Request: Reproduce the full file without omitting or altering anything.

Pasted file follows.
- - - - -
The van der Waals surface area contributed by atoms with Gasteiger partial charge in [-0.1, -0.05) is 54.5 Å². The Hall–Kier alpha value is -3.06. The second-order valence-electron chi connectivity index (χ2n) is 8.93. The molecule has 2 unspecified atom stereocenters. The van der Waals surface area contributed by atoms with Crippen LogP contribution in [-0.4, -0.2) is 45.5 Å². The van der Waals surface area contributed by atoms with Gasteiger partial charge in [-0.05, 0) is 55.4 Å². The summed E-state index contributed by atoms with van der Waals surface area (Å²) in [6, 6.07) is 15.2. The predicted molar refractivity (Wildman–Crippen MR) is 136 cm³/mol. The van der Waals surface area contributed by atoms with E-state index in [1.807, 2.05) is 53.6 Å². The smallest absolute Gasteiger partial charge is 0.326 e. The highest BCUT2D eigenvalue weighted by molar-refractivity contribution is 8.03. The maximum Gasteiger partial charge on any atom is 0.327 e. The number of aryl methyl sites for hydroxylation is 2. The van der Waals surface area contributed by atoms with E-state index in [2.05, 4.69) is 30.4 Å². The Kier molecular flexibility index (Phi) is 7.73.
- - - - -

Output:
The van der Waals surface area contributed by atoms with Gasteiger partial charge in [-0.1, -0.05) is 54.5 Å². The Hall–Kier alpha value is -3.06. The second-order valence-electron chi connectivity index (χ2n) is 8.93. The molecule has 2 unspecified atom stereocenters. The van der Waals surface area contributed by atoms with Crippen LogP contribution in [-0.4, -0.2) is 45.5 Å². The van der Waals surface area contributed by atoms with Gasteiger partial charge in [-0.05, 0) is 55.4 Å². The summed E-state index contributed by atoms with van der Waals surface area (Å²) in [6, 6.07) is 15.2. The predicted molar refractivity (Wildman–Crippen MR) is 136 cm³/mol. The van der Waals surface area contributed by atoms with E-state index in [1.807, 2.05) is 53.6 Å². The smallest absolute Gasteiger partial charge is 0.326 e. The highest BCUT2D eigenvalue weighted by molar-refractivity contribution is 8.03. The maximum Gasteiger partial charge on any atom is 0.327 e. The number of aryl methyl sites for hydroxylation is 2. The van der Waals surface area contributed by atoms with E-state index in [2.05, 4.69) is 30.4 Å². The Kier molecular flexibility index (Phi) is 7.73.